To think that it had disappeared and gone extinct and somebody had brought it back, and it was being grown again, not by one farmer, but by 80 to 100 farmers! Traditionally, they cook it with German egg noodles (spätzle). So yes, I have tasted a lost food, and it was delicious.

Crop Trust: Are you seeing any changes in peoples' awareness of crop and food diversity? 

Dan Saladino: I think people are becoming more aware of the importance and the value of crop diversity, without even realizing that they are. 

I think it’s because people are concerned about biodiversity, what’s happening to land, the climate and issues surrounding climate change, they’re more aware and engaged with issues around fresh water use, too. And perhaps most importantly, at a personal level, they’re want to make decisions or choices around food that benefit their health.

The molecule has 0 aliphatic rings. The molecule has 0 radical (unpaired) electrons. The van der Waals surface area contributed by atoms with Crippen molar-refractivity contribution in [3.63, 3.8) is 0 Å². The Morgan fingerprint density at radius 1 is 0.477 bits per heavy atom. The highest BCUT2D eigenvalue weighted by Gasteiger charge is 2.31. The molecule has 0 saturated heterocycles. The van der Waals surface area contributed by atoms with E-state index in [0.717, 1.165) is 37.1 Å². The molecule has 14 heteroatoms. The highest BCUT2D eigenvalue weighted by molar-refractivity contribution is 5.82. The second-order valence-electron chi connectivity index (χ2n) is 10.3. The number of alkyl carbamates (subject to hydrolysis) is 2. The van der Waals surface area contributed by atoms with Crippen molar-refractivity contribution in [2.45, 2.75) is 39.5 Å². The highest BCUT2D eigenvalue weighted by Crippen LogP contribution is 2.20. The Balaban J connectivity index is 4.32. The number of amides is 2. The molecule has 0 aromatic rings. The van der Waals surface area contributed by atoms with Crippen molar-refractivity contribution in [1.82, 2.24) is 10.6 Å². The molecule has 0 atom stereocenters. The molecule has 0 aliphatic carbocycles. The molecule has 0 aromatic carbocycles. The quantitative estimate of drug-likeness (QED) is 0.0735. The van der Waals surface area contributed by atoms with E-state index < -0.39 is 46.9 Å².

All of these issues interconnect with crop diversity and the idea that seed and crop diversity give us options for the future: both in how we farm, but also in how we feed ourselves, that is going to bring health benefits to the planet and also ourselves, as well. 

I think that’s the opportunity that we have: people have a personal reason to engage with crop diversity. It’s something they can do: they can learn more, they can become curious, they can be on the other end of the phone talking with the farmer who is saving a sticky rice from China. 

Dan Saladino at Mercado Rodriguez, Bolivia, with potato and oca seller.

Crop Trust: What surprised you the most in writing “Eating to Extinction”?

Dan Saladino: The biggest surprise came when I finished writing, and the book went out into the world: I realized how little people knew of the stories of crop diversity. 

For me personally, it was how valuable and precious for our future a lot of what would've been created by thousands of years of farming was going to be. 

What I wanted to do in “Eating to Extinction” was to tell, firstly, the story of how diversity came into existence. How is it that over thousands of years, farmers and communities in different parts of the world interacted with landscapes, with nature, with plants, with animals, and created this huge amount of diversity that enabled them to survive?